I was recently diagnosed with “atypical” atrial flutter. This is my second bout with atrial flutter. Four years ago I developed “typical” atrial flutter which was ablated. I have been advised that “atypical” atrial flutter is much more difficult to ablate.
I am a 59 year old male with a 20 year history of heart issues mostly relating to the heart’s electrical system. First developed AV nodal re-entry tachycardia about 20 years ago which was ablated. Three years later developed 3rd degree AV heart block. A dual chamber demand pacemaker implanted in August of ‘97. In June of ‘09, was diagnosed with “typical” atrial flutter which was ablated. Before the ablation, EF was 25% and 40% after the ablation. EF is now 30% where it remains today. Take 50 mg/day of Coreg, an ACE inhibitor, and a blood thinner. I am non ischemic with no pulmonary or peripheral edema. Put in 15-20 miles a week running and walking. I do have exercise intolerance and occasionally have occasional problems climbing stairs but can still manage to run about a 13:00 minute mile. Because of the possibility of having to live with atrial flutter the rest of my life, I am getting feedback from different sources.
1. What is the long term damage to the heart from atrial flutter with a LVEF of 30%, rate responsive pacing, and complete AV heart block at age 59? In DDIR mode now. VVIR mode better.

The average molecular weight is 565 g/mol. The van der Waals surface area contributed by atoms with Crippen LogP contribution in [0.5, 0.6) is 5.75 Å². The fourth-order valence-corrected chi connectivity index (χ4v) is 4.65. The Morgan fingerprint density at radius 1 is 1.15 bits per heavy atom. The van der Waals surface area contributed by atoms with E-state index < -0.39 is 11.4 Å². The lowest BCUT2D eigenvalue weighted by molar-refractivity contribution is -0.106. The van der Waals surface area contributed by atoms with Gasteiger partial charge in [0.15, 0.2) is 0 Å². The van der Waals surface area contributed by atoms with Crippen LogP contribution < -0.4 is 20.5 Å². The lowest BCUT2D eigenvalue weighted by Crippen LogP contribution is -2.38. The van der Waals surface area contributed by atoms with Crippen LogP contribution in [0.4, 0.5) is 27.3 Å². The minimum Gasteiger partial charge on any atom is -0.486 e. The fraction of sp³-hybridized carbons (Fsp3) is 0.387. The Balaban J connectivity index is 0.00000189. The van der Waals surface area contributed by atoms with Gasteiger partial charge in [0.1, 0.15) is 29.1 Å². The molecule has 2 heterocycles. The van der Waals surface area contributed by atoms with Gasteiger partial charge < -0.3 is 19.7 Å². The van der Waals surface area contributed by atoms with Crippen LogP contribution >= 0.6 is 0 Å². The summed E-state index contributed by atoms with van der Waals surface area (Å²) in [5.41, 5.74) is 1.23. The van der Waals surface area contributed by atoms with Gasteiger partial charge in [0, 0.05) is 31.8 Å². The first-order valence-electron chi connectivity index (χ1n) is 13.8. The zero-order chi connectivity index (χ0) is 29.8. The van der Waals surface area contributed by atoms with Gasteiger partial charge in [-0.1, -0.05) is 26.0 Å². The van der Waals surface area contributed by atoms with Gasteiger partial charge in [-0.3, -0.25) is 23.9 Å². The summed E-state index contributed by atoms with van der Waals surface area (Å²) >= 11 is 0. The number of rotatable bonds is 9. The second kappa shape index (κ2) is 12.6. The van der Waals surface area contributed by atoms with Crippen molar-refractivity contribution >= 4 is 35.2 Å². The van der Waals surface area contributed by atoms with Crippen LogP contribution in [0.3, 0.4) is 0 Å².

2. Life expectancy? 5 years, 10 years, more? Less?
3. What triggers atrial flutter? Can the pulse from a pacemaker trigger it?
4. Would a sinus node ablation stop atrial flutter now and prevent future bouts of atrial flutter or possibly atrial fib? I do have a ventricular escape rhythm of 34 beats/min.
5. Are some forms of “atypical” atrial flutter impossible to ablate?
6. Does Cleveland Clinic perform ablations for “atypical” atrial flutter? If so, how successful are the ablations?
You have answered my questions before and I appreciate your input. Thank you.
Welcome back to the forum. You ask a lot of good questions. I hope you have a good enough relationship with your cardiologists to ask them these questions too.
1. I am not from Cleveland Clinic. I am at Northwestern Memorial Hospital in Chicago and yes, we perform atypical flutter ablations and they have variable success rates (though many are successful).
2. Some flutters are more difficult to ablate than others.
3. No to the sinus node ablation question...dont go down this road.
4. Flutter that is rate controlled (and you have completed AV block with a pacer) unlikely to result in any "heart damage". However, consideration should be given to BIV pacing in your case since you are pacer dependent with LV dysfunction (ie addition of an LV lead).
5. Cant answer the life expectancy question. But you are on great meds, and your functional ability is also excellent. I think barring something unexpected you have an excellent chance to enjoy many more years of good quality life.
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